It cost me 30K to learn that you can’t build a successful Startup without systems

/It cost me 30K to learn that you can’t build a successful Startup without systems

It cost me 30K to learn that you can’t build a successful Startup without systems

I’m a nerd. But not so much of a nerd that when I was told that the only subject I could do to finish off my masters degree to fit in to my tight schedule was “Systems Thinking” I failed to get excited. That was 2009. I’m not exaggerating when I say that subject ended up changing my perspective on life. The 30K I blew on that degree was justified on that subject alone and much more useful than the 30K my mate wasted on an MBA (his words!)

I’m working with startups these days and I’m always surprised at the lack of simple systems in place even in start-ups that are scaling to the next level of growth. Just to be clear – when I’m referring to systems in this article, I’m talking both technical and non-technical systems (as in humans…)

 Most Startups (and often scale-ups) do not have systems. Zero. Zip. Zilch. Nada. They are not even sure what a ‘system’ is. That’s not unusual or unexpected because in our ‘daily life stuff’ we aren’t necessarily aware of how systems fit into our existence. That is a little strange when one considers that systems underpin our entire individual and universal existence.

So what is a system and why is it important to know about it for your startup? (Hopefully you aren’t falling asleep at your desk right now……….)

 A system is generally defined as a group of “interrelated or interacting elements”. This is a bit too simplistic and the extended definition of a system is how these elements interact and behave that is most important. Behaviour is a whole other blog post for another day and a genuine passion of mine.

It’s important that you get simple systems in place before you even think about scaling and building the culture (the “vibe”….) of your startup. Many established large organisations around the world still use the McKinsey 7-S Model to build systems (to me “model/framework” and “systems” are interchangeable terms)

I generally don’t like conforming so I’m not a fan of overusing old models/ tools that the Human Resources world is so fond of. But lets not throw the baby out with the bathwater as they say and the McKinsey 7-S model is still a good place to begin. I have modified and changed the wording of the model to be relevant for startups because I generally don’t like being told what to do and models should always evolve.

When you go through the model, think of yourself as a ‘Startup Producer” (as in the entertainment industry definition of producer) and consider these simple system steps …

 

Strategy many startups (and established businesses for that matter) are missing a strategic plan (not even a one-pager!) Strategy is just a wanky word for “way forward”. This can absolutely change at any given time and probably will but get it down on paper /beer coaster anyway at the beginning.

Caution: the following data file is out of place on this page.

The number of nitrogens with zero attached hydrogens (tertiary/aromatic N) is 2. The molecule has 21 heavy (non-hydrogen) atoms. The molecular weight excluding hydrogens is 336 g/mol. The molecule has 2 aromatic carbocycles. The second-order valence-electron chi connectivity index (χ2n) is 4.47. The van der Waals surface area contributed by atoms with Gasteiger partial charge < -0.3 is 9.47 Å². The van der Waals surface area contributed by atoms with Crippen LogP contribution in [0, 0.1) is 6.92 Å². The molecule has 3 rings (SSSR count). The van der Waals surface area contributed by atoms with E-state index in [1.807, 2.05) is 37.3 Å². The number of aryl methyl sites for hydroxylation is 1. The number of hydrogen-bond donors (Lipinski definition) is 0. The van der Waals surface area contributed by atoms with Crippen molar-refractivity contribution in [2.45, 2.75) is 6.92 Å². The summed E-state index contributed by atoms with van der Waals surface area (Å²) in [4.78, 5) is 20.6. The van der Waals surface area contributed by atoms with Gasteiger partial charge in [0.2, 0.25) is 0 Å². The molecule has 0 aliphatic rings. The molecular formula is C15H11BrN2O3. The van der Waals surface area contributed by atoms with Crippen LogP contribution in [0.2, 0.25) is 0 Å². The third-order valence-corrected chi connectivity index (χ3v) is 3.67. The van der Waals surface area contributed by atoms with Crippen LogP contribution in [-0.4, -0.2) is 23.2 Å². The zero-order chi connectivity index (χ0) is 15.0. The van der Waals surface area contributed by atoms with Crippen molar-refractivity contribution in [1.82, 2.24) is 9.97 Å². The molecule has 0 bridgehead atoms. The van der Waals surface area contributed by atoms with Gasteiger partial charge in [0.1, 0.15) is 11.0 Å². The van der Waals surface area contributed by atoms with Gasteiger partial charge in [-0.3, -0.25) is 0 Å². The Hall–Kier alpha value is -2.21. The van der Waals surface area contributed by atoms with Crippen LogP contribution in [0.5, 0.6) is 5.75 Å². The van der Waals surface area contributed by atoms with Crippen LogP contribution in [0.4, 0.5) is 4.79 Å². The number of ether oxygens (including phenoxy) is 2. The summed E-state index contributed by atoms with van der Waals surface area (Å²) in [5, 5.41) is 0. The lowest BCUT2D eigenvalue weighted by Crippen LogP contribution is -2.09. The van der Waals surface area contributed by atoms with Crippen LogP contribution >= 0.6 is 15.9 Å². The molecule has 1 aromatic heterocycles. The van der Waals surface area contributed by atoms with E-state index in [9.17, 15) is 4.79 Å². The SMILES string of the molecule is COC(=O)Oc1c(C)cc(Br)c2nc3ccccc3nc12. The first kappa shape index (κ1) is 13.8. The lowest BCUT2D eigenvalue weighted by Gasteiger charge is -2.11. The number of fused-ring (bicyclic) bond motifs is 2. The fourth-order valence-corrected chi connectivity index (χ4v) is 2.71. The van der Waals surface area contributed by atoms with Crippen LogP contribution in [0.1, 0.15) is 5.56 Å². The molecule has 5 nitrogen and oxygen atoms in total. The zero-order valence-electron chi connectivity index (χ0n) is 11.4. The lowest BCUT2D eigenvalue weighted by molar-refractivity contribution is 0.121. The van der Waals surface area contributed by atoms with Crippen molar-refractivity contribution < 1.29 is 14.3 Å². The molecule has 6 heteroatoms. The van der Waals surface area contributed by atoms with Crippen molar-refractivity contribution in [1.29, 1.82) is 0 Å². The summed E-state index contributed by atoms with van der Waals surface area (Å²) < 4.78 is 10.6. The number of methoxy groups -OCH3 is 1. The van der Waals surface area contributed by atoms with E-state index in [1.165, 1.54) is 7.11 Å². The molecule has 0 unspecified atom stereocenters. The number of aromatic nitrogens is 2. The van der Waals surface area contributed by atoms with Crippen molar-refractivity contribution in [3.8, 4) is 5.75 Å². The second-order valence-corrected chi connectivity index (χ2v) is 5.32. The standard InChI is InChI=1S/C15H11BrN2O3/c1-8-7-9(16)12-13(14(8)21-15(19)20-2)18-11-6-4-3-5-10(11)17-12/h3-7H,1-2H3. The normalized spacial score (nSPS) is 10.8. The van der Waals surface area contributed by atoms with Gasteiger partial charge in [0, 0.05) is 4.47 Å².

Strategy tells your ‘people’ and the world where you are now and where you want to be. The plan should clearly state how your crew (even if you don’t have one yet) contribute to that. People need to know why they are turning up for work everyday and dedicating their valuable time to your business dream.

 

Structure– who is making the decisions? What is each person’s job? How does your start-up function? Who talks to whom?

Systems– hmmm well in a purist sense, good systems should drive innovation and good function. However in Australia, one of the most regulated counties on earth, ‘systems’ means polices, procedures and legislation. Play the game because accessing government (and university) grants without this stuff can stifle cash opportunity for your start-up (i.e a good system will alert you to any tax incentives you can claim for your startup)

(Stated)Shared Values– I’m changing the word shared to stated. I don’t think it’s reasonable or practical to expect your staff to ‘share’ your values. You might value thinking and talking about your startup ideas 200 hours a week. I’m betting there are some great people out there that don’t. State your values, know that everyone values different things (great for diversity!) and focus instead on shared behaviours. You, the founder (and any board directors you have) model behaviour (good and bad)

Behaviour stuff is a whole other blog post.

Skills What skills are you needing or lacking in your startup? (Here is my 2 cents – it is almost always leadership / people/ communication skills

Are you providing adequate training for your staff? Do they feel valued and appreciated by your commitment as CEO/founder to ensure that they have the appropriate skills to achieve the vision of the organisation?

StyleDoes the CEO/founder behave like a despot or dream-driver? (Go back to my “2 cents comment” on skills)

Staff all I can say is if you are about to get your first staff member/s on deck, you are at a very vulnerable and critical stage of your startup journey. This one is huge and you stand on the cliff of success or failure without a good team.

 

There is so much more to ‘flesh’ out in this story but this blog will get you started if you don’t know where to begin. And if you got this far in the article, well done for getting past the words “Systems Thinking……”

 

Reference:

Mckinsey 7-S and me.

 

 

 

 

 

 

 

 

 

 

 

 

By | 2017-07-15T05:09:20+00:00 July 15th, 2017|Uncategorized|0 Comments

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